Look on the bright side

Features - 2018 Cannabis Cultivation Guide

How to successfully plan the best lighting strategy for your grow.

July 30, 2018

A properly designed grow facility is critical to success, and proper light design is a crucial component of that design. Properly designed lighting systems will evenly deliver the right amount of light to your garden.

Many grows utilize a lighting system that was thoughtfully designed and carefully put together to optimize light delivery to the garden. Others appear as if the lights were placed where they could easily be hung, not where they should be placed for maximum canopy coverage. Other grows pull too much power by installing too many lights, or their electrical load is not balanced properly across the electrical circuits within the facility. Grow light maintenance is often performed infrequently, if at all.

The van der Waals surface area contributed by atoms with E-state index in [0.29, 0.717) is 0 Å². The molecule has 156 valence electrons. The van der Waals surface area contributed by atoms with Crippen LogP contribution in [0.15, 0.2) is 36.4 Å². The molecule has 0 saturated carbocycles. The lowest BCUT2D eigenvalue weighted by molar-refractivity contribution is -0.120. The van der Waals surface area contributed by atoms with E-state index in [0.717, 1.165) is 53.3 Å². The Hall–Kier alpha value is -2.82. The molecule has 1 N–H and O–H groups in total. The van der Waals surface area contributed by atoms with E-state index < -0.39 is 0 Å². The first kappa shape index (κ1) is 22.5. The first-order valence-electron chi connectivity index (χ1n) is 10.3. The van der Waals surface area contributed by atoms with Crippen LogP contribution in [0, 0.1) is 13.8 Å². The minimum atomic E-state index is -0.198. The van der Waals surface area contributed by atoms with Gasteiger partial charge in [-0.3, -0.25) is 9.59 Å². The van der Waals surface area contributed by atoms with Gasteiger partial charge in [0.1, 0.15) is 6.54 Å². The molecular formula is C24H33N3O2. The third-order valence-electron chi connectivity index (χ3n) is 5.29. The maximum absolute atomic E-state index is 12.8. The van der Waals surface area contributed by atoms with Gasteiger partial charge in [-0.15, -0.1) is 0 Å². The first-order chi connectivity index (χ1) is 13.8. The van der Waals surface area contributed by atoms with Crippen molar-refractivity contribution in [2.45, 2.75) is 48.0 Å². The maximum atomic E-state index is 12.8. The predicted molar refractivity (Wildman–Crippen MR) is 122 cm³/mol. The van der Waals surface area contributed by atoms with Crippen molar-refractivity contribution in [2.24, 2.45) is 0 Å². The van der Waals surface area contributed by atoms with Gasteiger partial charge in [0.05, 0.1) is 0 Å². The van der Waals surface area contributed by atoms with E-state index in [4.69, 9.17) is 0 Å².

Here are some of the basic, and not-so-basic, considerations when planning your lighting systems to avoid common mistakes.

Photo: Adobe Stock

How much light do you need?

Far too often, conversations about lighting start with the same question: “How many of these lights do I need for an X-sized grow?” This is the wrong question to ask, as it does not address how much PPFD is required. (See the box below for an explanation of PPFD.) The proper question is, “How many of these lights do I need to achieve X PPFD in a Y-sized grow?”

Remember the 80/20 rule: Never exceed 80 percent of the total capacity of a circuit.